Q: Why do you think Iggy embraced this endeavor and chose the time to reflect on his Stooges world?
A: A few weeks before the interview, I’d sent him printouts of the things we chose, and they blew him away—there was much he’d never seen. This and the fact that Scott Asheton, the last of the original Stooges had passed away a few months before had him in a really reflective mode. And he knew me and liked me, and liked my previous book and that I’d included two Stooges albums among the 101. And he appreciated the books Johan had done.
“So I think it was a combination of timing—he was thinking about The Stooges with Scott’s passing, the fact that I was a known quantity, and that he liked what we’d done. He clearly enjoyed talking about the band and asking him about specific things—handbills, photos, even contracts and royalty statements was a great way to get him going.
Q: We also get a view of what it was like to record and to have been on a record label in the late sixties and early seventies?
A: Absolutely Some of my favorite things are the contracts, press releases, and documents, and Iggy’s reaction to them. At one point in the book, I’m explaining an Elektra royalty statement to him. The first Stooges album had sold 36,000 copies in the first few months, which surprised him and he told me before it came out he was thinking “how many people might possibly like our band” and came up with 50,000. So he was happy with it.
Q: As an author of 10 books myself, editing is very important. Tell me about Jon Savage regarding text and layout. What did you learn from this process and the big book forum?
A: Well, Jon is a close friend of mine and an exceptional writer. When we transcribed the interview it was about 350 pages. Great as it was, it was just too much for people to digest. Because I was so close to the material, I wanted someone who was a fan, who I trusted, to help me edit it down, work with the structure, help decide which photos to use, and where to put them. Jon was my first thought and happily he was willing to make time to do it, and I feel very lucky he did.
Q: Talk to me about the Iggy and Bowie studio and brief tour relationship.
A: For me it was fascinating to hear his version of how he and Bowie met, and that it almost didn’t happen, at least that night. It was in 1971. Journalist Lisa Robinson was with Bowie at Max’s Kansas City in New York, and Bowie wanted to meet Iggy, who he was a fan of. But Iggy didn’t know anything about Bowie, other than his having mentioned Iggy as his favorite vocalist in Melody Maker. So when Lisa called Iggy at Danny Fields’ house where he was staying, Iggy didn’t want to go. He was watching It’s a Wonderful Life on TV and didn’t want to turn it off. As he remembers it, Danny went first, the phone calls persisted, and he finally went.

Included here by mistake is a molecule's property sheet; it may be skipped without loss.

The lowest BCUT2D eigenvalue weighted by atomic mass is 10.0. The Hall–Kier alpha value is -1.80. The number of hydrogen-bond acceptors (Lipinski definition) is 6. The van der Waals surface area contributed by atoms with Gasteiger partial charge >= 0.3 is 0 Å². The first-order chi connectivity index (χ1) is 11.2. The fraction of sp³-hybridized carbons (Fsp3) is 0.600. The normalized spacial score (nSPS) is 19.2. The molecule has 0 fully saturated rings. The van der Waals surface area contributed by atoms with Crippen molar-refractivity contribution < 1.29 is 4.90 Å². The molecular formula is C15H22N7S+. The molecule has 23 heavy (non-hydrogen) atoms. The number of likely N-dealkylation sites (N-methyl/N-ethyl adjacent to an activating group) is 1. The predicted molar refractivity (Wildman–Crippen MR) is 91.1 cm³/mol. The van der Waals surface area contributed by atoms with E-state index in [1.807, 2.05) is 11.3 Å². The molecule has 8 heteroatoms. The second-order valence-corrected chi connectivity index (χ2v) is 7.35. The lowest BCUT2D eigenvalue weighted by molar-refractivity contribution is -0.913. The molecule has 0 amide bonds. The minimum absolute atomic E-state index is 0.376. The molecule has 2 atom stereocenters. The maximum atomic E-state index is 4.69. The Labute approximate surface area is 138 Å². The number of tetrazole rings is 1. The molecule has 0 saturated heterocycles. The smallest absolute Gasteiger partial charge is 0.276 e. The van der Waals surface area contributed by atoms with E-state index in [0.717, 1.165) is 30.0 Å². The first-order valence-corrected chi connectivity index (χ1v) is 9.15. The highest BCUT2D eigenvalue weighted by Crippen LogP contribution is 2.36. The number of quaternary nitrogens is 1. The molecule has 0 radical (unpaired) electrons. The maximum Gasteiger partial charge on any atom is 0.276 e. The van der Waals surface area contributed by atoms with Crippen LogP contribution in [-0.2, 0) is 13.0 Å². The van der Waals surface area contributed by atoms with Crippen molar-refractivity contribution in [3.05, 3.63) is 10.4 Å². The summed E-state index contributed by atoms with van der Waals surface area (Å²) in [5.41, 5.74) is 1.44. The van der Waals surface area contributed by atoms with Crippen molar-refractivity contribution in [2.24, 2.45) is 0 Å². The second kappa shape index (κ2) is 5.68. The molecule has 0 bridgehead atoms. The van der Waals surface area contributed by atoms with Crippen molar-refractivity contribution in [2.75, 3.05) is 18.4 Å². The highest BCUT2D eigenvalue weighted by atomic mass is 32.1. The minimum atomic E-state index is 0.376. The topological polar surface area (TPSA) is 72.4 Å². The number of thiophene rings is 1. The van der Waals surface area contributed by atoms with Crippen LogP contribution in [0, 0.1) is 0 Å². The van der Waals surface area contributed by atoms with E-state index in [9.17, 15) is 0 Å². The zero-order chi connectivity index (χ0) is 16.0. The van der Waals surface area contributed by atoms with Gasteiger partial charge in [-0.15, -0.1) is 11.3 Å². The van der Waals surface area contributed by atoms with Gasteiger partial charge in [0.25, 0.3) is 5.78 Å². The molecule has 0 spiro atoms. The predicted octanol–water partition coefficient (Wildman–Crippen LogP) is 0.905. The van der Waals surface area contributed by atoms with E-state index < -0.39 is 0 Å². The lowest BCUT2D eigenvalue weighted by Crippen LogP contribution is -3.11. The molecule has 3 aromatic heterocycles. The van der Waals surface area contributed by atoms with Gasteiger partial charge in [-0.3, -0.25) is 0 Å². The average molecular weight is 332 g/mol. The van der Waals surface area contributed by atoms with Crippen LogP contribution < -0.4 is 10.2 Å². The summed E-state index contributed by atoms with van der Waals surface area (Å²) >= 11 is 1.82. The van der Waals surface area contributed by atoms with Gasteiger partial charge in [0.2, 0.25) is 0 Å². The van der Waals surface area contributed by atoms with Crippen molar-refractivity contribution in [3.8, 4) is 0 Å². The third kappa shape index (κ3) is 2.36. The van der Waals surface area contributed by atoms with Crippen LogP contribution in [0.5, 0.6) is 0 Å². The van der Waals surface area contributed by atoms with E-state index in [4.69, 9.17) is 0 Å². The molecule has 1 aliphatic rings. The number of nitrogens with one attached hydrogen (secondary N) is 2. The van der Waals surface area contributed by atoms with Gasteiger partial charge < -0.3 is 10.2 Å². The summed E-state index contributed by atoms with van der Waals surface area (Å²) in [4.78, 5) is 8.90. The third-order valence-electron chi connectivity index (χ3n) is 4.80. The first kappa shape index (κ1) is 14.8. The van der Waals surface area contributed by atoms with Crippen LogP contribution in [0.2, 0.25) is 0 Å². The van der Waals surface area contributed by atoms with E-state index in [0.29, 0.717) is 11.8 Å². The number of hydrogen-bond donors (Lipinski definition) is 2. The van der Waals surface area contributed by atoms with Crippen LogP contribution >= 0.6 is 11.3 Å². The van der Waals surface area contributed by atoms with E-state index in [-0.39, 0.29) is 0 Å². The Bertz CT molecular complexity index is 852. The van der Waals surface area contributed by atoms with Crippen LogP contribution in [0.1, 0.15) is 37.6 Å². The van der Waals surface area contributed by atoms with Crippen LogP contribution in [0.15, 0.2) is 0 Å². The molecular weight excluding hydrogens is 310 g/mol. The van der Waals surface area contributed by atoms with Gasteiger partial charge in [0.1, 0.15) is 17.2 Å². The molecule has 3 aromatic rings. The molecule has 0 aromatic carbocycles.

“Obviously Bowie was a great supporter of Iggy’s, and got his management to manage Iggy, get him a record deal, and eventually mixes what became Raw Power. And when The Stooges broke up in 1974, Bowie kept in touch and eventually produced his first solo albums and toured with Iggy as his piano player on The Idiot tour. Bowie’s ‘sponsorship’ of Iggy and The Stooges clearly was the thing that introduced many people to The Stooges including me. I knew little about them, but the fact that Bowie was involved with Raw Power got me to go see them at The Whisky A Go Go in 1973.
Q: Do you have an ideas or concepts why Iggy has survived the music business, and just as important, why this last decade, owing to performance skills and timing and he and the band’s influence, especially guitarist and co-writer James Williamson, festival culture and global bookings hailed the landmark band and there was some sort of happy ending in terms of a payday and audience bond? Why? It’s way beyond validation from the Rock and Roll Hall of Fame.
A: I think great music finds its audience. Sometimes, like with The Stooges, it takes a long time, but the cream rises to the top.
“Johan and I went to see the first Stooges reunion at Coachella in 2003. We were absolutely amazed at how great they were. And so ironic. Here was a band that broke up in 1974, disillusioned, drug addicted, without a record label or manager. Almost nobody cared. And here they were, playing their first show in 29 years, to 30,000 screaming fans. I think—and so does Iggy—that the records, some of the really crazy photos, and the fact that countless punk bands cited them as an influence and played their songs—are a big part of why the Stooges myth just grew and grew. Kurt Cobain cited Raw Power as his favorite album of all time often.